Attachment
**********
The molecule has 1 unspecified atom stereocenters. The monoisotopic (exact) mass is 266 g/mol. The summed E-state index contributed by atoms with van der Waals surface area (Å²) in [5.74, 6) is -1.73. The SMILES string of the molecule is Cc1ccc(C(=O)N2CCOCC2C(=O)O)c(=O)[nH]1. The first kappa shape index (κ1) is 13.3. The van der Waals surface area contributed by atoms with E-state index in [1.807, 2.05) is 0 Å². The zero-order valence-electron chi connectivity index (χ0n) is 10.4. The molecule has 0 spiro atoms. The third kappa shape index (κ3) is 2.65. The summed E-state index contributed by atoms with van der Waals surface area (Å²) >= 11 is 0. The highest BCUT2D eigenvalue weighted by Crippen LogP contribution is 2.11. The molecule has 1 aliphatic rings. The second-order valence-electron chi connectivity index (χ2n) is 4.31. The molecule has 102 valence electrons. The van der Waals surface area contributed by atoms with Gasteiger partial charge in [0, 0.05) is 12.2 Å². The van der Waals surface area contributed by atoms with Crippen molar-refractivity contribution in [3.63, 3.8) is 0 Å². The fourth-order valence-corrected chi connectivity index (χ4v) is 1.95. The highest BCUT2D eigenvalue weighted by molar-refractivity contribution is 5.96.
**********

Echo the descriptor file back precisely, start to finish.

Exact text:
The molecule has 1 unspecified atom stereocenters. The monoisotopic (exact) mass is 266 g/mol. The summed E-state index contributed by atoms with van der Waals surface area (Å²) in [5.74, 6) is -1.73. The SMILES string of the molecule is Cc1ccc(C(=O)N2CCOCC2C(=O)O)c(=O)[nH]1. The first kappa shape index (κ1) is 13.3. The van der Waals surface area contributed by atoms with E-state index in [1.807, 2.05) is 0 Å². The zero-order valence-electron chi connectivity index (χ0n) is 10.4. The molecule has 0 spiro atoms. The third kappa shape index (κ3) is 2.65. The summed E-state index contributed by atoms with van der Waals surface area (Å²) >= 11 is 0. The highest BCUT2D eigenvalue weighted by Crippen LogP contribution is 2.11. The molecule has 1 aliphatic rings. The second-order valence-electron chi connectivity index (χ2n) is 4.31. The molecule has 102 valence electrons. The van der Waals surface area contributed by atoms with Gasteiger partial charge in [0, 0.05) is 12.2 Å². The van der Waals surface area contributed by atoms with Crippen molar-refractivity contribution in [3.63, 3.8) is 0 Å². The fourth-order valence-corrected chi connectivity index (χ4v) is 1.95. The highest BCUT2D eigenvalue weighted by molar-refractivity contribution is 5.96.